In order to design, manufacture and implement micro and nanofabricated devices an enormous amount of knowledge and expertise is required. Firstly, the problem itself has to be understood. This may require knowledge of chemistry, biology, biochemistry or physiology but will also require an appreciation for what already exists on the market and what new technologies are of interest to healthcare providers, defense, industry and commerce. Next the device has to be designed and manufactured. This requires an understanding of current micro and nanofabrication techniques as well as the facilities in which to implement them; facilities in which, top-down and bottom-up fabrication technologies are being implemented. A solid understanding of materials science is also called for; new materials with unique properties are a driving force behind micro and nanotechnologies. Devices must then be interfaced with existing electronic systems for testing and application. This will require knowledge of electronics, of electromagnetic shielding and of programming. Finally the device will have to be thoroughly tested in a laboratory setting. This final step calls for the input from more traditional fundamental research groups, research groups that are familiar with the problem that is being addressed and possess the knowledge and skill to implement existing technologies and the new technology represented by the device being produced. Finally, an awareness of how to protect intellectual property, how to seek further funding and how to bring products to the market is essential.
This is an immensely complicated and demanding process and there is no single university or research center in Portugal that combines the multidisciplinary expertise and laboratory resources required in order to support the proposed AIM doctoral programme. This proposal brings together a unique team of top researchers, distributed throughout several Portuguese Universities and Research Institutes: a team that will provide doctoral students with knowledge, with deep practical “know-how” and a massive amount of infrastructure and equipment. This core team is further supported by external partners from academia, the military, and industry and from elsewhere in the business world. The proposers of this doctoral programme believe that the team assembled covers all of the areas discussed above and that there is a minimal amount of overlap between the expertise provided by each partner.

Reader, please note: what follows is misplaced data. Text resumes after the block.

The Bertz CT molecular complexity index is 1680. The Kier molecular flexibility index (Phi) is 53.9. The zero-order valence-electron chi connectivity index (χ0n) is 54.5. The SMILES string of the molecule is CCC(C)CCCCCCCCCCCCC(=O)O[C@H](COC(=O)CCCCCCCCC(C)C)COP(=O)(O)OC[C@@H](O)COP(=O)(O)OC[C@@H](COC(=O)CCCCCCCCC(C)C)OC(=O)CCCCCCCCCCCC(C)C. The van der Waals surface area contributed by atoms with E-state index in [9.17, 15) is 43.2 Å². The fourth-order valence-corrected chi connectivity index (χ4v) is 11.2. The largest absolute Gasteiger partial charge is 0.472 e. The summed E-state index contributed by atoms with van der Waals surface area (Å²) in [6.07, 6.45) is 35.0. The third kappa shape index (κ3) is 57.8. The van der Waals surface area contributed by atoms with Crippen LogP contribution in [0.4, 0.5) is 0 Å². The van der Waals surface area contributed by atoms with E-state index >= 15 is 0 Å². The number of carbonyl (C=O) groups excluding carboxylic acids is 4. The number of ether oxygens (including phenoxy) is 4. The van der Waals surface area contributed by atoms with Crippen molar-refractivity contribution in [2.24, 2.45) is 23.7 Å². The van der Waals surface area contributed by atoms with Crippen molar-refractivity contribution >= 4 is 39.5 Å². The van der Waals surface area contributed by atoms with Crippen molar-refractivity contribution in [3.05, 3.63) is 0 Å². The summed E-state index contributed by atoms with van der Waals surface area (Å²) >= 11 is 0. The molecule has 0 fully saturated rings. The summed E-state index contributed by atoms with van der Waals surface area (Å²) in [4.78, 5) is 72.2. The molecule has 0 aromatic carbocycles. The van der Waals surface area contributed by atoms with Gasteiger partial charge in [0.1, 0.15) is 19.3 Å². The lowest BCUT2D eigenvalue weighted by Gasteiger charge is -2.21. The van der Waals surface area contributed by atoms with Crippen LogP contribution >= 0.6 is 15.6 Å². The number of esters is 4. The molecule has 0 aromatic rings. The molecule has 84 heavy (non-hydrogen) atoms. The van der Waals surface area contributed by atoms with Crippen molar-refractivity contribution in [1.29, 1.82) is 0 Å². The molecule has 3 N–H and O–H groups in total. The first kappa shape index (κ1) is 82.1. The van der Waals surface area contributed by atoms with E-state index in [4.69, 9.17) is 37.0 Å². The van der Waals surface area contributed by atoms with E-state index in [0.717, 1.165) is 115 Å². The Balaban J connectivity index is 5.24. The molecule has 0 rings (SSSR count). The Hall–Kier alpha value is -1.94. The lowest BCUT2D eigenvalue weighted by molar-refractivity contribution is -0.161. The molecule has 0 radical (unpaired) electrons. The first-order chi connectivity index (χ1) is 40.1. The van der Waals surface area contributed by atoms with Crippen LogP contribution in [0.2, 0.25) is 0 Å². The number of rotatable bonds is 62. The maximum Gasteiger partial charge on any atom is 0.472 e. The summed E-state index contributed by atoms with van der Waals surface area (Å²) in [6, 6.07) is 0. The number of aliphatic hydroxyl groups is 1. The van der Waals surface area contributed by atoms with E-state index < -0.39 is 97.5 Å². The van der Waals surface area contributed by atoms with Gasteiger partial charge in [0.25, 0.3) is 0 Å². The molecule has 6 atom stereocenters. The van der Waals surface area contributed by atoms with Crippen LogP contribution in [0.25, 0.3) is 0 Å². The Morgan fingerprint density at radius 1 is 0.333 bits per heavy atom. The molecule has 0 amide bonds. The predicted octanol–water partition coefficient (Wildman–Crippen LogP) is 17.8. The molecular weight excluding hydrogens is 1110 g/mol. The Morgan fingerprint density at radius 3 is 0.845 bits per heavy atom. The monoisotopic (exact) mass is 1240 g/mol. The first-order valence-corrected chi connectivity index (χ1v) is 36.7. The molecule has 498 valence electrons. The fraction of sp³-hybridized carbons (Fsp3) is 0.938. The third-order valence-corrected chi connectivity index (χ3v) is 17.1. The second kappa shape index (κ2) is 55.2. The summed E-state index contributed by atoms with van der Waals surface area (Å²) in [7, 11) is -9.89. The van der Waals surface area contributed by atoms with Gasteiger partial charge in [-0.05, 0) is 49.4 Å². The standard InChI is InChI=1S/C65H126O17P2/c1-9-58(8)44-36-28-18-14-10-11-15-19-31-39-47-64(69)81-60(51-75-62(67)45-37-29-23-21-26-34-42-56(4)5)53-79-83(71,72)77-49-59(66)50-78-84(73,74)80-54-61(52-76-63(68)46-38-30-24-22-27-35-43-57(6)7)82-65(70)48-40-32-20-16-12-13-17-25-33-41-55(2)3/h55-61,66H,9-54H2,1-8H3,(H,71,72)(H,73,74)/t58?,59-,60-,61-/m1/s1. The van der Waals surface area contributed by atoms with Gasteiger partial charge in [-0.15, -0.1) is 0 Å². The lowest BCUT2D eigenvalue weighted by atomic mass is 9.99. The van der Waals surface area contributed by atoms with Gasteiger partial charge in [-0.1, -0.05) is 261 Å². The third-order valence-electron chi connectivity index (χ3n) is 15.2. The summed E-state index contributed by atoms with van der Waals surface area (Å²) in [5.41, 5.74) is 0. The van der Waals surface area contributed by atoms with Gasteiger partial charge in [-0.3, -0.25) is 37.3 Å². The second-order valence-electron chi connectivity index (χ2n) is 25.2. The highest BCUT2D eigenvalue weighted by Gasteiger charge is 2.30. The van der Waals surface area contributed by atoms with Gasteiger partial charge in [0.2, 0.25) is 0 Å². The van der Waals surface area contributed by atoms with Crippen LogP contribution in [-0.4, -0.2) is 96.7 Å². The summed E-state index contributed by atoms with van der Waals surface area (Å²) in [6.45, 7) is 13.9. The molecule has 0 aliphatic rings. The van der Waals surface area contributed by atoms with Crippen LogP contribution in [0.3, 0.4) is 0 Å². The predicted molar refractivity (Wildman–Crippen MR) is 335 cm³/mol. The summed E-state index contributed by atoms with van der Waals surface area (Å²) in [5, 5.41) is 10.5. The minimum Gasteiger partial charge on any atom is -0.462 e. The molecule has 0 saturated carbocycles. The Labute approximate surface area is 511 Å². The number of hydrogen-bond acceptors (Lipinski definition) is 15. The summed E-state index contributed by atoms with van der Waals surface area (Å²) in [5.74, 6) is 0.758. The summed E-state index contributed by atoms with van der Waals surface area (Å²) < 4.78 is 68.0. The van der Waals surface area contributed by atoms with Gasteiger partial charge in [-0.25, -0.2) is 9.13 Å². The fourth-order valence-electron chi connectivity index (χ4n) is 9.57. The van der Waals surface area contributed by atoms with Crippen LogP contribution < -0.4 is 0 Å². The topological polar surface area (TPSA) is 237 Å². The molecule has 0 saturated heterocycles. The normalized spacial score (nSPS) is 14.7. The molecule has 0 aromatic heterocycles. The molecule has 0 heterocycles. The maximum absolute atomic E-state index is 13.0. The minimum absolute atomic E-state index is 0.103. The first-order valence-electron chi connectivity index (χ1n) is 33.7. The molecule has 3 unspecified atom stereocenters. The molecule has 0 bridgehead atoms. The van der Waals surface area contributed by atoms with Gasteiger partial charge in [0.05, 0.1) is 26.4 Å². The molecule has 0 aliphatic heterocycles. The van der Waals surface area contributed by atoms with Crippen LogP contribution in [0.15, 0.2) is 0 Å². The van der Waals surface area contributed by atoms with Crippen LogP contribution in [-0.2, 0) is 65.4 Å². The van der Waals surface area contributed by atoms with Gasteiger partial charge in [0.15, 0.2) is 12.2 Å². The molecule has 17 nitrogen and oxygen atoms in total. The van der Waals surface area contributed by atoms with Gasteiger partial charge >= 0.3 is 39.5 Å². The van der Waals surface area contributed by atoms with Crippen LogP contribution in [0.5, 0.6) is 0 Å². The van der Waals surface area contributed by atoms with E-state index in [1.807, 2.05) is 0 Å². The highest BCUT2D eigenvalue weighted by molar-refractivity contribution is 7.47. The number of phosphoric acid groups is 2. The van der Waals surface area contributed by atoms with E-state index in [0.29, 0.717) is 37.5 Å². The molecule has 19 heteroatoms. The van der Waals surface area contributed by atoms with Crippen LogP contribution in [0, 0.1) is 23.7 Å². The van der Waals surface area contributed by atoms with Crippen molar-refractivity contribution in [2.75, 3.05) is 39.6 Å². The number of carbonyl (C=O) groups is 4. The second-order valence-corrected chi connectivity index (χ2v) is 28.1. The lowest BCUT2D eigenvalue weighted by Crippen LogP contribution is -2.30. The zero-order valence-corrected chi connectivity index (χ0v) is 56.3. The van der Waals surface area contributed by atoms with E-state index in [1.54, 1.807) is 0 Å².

The doctoral students of the AIM programme should be able, by the end of their studies, to design and implement miniaturized multifunctional devices and systems fabricated using top-down and bottom-up micro and nanofabrication technologies for a particular application. The team members and host institutions are ideally matched to address these challenging goals. Overall, there are three main scientific and technological contributions to the project:
1) expertise in top-down micro and nanofabrication: the teams at INESC-MN and INL.
2) expertise in circuit and systems design and addressing: the team at INESC ID is a national leader in circuit and systems design.
3) expertise in applications in bioprocessing, biotechnology,biomedicine, pharmaceutical sciences, biosensing for biomedical, environmental, and food safety applications and physical sensing – optical, magnetic, electronic: the teams at IBB, INESC MN, ITQB, FFUL.
These three strands are closely integrated in this doctoral programme, both in the doctoral courses that offer advanced training in each area, and in the requirements for co-advising that ensures that the bridges between the different strands are integrated in the doctoral projects (see Section 4 Characterization of the Programme for details).
As a final thought, this programme itself would represent a unique network of partners. It is hoped that this will lead to sharing of knowledge, the generation of new ideas and the creation of jobs for the students of the programme and others.